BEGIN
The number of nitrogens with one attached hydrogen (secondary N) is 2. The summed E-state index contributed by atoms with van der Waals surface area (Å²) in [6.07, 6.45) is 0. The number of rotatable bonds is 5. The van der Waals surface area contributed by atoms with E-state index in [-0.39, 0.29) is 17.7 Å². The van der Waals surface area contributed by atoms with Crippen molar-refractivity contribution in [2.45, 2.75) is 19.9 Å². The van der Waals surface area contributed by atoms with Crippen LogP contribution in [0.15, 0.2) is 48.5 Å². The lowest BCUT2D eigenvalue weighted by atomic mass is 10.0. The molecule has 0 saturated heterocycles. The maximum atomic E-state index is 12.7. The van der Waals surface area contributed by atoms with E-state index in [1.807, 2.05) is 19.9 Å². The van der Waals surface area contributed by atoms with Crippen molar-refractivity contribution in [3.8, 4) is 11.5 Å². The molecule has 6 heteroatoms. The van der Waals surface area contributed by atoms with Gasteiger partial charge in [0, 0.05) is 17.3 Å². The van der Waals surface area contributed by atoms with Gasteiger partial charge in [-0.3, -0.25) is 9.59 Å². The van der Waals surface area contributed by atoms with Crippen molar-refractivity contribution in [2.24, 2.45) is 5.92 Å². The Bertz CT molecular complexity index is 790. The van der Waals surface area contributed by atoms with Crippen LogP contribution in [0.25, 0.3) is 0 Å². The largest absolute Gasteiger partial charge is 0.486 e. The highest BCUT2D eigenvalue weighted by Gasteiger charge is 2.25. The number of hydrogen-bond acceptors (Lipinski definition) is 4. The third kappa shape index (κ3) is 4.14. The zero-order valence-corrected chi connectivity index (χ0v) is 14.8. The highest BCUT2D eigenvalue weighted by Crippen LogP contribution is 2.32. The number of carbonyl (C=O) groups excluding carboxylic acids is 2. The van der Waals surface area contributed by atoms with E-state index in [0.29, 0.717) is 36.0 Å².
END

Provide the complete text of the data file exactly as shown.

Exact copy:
The number of nitrogens with one attached hydrogen (secondary N) is 2. The summed E-state index contributed by atoms with van der Waals surface area (Å²) in [6.07, 6.45) is 0. The number of rotatable bonds is 5. The van der Waals surface area contributed by atoms with E-state index in [-0.39, 0.29) is 17.7 Å². The van der Waals surface area contributed by atoms with Crippen molar-refractivity contribution in [2.45, 2.75) is 19.9 Å². The van der Waals surface area contributed by atoms with Crippen LogP contribution in [0.15, 0.2) is 48.5 Å². The lowest BCUT2D eigenvalue weighted by atomic mass is 10.0. The molecule has 0 saturated heterocycles. The maximum atomic E-state index is 12.7. The van der Waals surface area contributed by atoms with E-state index in [1.807, 2.05) is 19.9 Å². The van der Waals surface area contributed by atoms with Crippen molar-refractivity contribution in [3.8, 4) is 11.5 Å². The molecule has 6 heteroatoms. The van der Waals surface area contributed by atoms with Gasteiger partial charge in [0, 0.05) is 17.3 Å². The van der Waals surface area contributed by atoms with Gasteiger partial charge in [-0.3, -0.25) is 9.59 Å². The van der Waals surface area contributed by atoms with Crippen molar-refractivity contribution in [2.24, 2.45) is 5.92 Å². The Bertz CT molecular complexity index is 790. The van der Waals surface area contributed by atoms with Crippen LogP contribution in [0.25, 0.3) is 0 Å². The largest absolute Gasteiger partial charge is 0.486 e. The highest BCUT2D eigenvalue weighted by Gasteiger charge is 2.25. The number of hydrogen-bond acceptors (Lipinski definition) is 4. The third kappa shape index (κ3) is 4.14. The zero-order valence-corrected chi connectivity index (χ0v) is 14.8. The highest BCUT2D eigenvalue weighted by Crippen LogP contribution is 2.32. The number of carbonyl (C=O) groups excluding carboxylic acids is 2. The van der Waals surface area contributed by atoms with E-state index in [0.29, 0.717) is 36.0 Å².